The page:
Darcy, forgive my ignorance here, but is that just a start circuit that triggers it on (as I suspect)? It's not the whole current for the DC going through the parallel start switches is it?
    Correct, it is the control circuit that energizes the coil in the starter.

    You can technically do it with any voltage, but most modernish machines will have a control transformer to reduce line in power to something like 120v, or now most common 24v.

    The advantage to that is you can basically use tiny wires to supply all your start stop stations.

    I have no issues with 240v at a pushbutton, but avoid 480 at all costs.

    I add control transformers to most large machines I work on, all 480v stuff for sure.

  6. #21
    Quote Originally Posted by Jeff C Johnson View Post
    Darcy, forgive my ignorance here, but is that just a start circuit that triggers it on (as I suspect)? It's not the whole current for the DC going through the parallel start switches is it?

    With a magnetic starter or contactor, the control stations are controlling the coil at whatever control voltage, 24,120, 240,...., it is not handling the entire load, only the coil, that is the reason for mag starters.

  7. #22
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    Call me ignorant, but I have similar system where I used 12v to turn on 220 volt motor. Just change out from 110v to 220 volt relay. But I do like the idea of screwing down multiple remotes.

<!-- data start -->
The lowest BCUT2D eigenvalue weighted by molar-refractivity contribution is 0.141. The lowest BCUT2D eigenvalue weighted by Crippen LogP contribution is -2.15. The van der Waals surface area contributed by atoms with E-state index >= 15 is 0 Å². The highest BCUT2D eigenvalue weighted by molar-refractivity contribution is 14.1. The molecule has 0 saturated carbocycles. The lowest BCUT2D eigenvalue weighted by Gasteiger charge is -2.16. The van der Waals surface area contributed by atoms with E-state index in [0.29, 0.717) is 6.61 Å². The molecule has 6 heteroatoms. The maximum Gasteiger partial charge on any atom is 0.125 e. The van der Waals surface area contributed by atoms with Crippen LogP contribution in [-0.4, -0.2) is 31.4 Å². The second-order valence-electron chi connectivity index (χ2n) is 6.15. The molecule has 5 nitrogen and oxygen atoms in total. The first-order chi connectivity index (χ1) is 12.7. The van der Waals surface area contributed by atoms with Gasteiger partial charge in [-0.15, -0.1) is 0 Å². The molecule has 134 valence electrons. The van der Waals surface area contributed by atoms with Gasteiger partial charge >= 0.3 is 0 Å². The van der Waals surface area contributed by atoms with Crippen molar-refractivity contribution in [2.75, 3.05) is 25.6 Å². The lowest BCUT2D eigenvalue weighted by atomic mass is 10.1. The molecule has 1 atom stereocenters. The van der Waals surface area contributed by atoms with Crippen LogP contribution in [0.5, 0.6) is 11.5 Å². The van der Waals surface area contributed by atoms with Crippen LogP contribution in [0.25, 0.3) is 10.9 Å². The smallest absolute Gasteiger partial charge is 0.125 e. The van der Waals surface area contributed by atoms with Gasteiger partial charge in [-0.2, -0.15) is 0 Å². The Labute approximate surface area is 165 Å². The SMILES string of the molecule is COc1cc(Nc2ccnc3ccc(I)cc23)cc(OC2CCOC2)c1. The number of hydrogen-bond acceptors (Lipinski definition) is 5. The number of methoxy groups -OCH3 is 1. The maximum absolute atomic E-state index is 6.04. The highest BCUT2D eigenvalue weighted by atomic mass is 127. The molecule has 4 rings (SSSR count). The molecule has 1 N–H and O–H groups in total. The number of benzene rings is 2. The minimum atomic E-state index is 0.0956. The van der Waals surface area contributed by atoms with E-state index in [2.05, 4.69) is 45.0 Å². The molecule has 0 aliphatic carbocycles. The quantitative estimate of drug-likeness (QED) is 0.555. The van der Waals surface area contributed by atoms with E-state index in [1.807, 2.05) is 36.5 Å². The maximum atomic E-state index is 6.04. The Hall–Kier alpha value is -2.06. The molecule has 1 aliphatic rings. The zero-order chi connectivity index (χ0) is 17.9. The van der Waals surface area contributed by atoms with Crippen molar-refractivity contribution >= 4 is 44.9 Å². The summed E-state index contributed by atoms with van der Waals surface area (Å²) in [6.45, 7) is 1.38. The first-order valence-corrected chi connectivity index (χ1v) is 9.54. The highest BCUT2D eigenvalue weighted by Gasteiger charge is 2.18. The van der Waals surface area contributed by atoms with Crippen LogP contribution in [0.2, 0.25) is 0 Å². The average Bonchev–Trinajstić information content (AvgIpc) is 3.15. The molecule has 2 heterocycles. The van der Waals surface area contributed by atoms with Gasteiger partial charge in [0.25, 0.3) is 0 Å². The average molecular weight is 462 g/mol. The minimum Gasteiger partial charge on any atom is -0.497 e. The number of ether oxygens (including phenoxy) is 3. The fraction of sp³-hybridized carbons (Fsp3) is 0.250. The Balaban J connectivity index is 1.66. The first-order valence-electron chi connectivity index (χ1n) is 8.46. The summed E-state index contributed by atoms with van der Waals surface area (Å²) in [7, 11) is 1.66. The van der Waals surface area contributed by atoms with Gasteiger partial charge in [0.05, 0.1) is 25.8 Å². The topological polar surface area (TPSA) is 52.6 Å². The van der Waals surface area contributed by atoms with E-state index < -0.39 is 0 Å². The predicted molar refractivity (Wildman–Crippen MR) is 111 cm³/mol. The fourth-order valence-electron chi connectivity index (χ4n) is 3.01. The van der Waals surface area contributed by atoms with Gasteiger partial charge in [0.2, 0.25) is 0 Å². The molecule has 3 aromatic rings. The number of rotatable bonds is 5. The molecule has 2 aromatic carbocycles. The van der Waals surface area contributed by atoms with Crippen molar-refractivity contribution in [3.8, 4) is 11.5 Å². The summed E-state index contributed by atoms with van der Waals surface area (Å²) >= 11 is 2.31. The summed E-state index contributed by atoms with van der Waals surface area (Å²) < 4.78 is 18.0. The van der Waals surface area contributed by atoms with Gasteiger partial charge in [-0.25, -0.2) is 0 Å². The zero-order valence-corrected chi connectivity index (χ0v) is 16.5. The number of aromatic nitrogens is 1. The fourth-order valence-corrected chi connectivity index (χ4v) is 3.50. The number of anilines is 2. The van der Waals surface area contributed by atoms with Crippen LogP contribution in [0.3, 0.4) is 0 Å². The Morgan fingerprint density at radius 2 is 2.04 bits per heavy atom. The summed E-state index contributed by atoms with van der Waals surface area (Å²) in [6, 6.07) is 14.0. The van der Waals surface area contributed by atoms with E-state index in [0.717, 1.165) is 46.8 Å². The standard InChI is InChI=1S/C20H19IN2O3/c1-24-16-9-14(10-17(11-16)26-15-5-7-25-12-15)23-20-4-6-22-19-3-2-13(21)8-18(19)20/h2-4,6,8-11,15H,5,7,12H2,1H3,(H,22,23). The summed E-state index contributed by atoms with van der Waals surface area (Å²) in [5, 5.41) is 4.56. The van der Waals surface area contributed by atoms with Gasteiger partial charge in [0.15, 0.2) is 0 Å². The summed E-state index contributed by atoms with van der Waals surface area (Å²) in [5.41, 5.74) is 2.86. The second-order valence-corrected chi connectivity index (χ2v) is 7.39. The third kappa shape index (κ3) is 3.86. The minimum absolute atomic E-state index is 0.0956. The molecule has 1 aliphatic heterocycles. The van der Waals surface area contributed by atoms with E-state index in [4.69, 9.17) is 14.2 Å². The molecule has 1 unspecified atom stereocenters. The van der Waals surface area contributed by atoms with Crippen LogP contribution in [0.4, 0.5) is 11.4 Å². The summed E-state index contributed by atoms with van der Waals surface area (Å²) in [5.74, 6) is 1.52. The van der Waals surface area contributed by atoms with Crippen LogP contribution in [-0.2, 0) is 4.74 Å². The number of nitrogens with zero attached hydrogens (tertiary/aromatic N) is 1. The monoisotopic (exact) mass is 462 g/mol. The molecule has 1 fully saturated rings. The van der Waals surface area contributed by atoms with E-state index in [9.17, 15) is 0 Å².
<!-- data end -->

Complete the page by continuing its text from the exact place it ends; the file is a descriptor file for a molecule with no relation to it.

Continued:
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  8. #23
    Quote Originally Posted by Jeff C Johnson View Post
    Yes, this is a good solution for many, though the 220 machines (as I understand it) don't work as well as you need the sensor on only one leg.
    Please don't tell this to my 220 machines as they have been using this system since 2002, and working flawlessly.

  9. #24
    You should be able to wire in an infinite number of start switches. You could add multiple stop switches too, but it's a bit more difficult.
    The start switch is a simple momentary switch. When pressed it closes the contactor and starts the motor.
    The contractor magnetically latches, when you release the start switch it returns to the normal open position.
    So any momentary switch with the proper specs, wired in parallel, would duplicate the effect.

    The stop switch breaks the contactor current momentarily and unlatched the contactor.

  10. #25
    The normally opened momentary start switches are all wired in parallel and the normally closed momentary stop switches are wired in series.

  11. #26
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    I wired a Lutron wirelessly controlled switch to switch my relay on for my CV cyclone. I hunted eBay and bought 8 of the two button remotes for like $9-$10 each and then double stick tabled them to all my tools I use the dust collector on. I’ll have to look up exactly what out model # switch i bought but the remotes were these models Home Depot lists on their site. https://www.homedepot.com/p/Lutron-2...-L01/300981102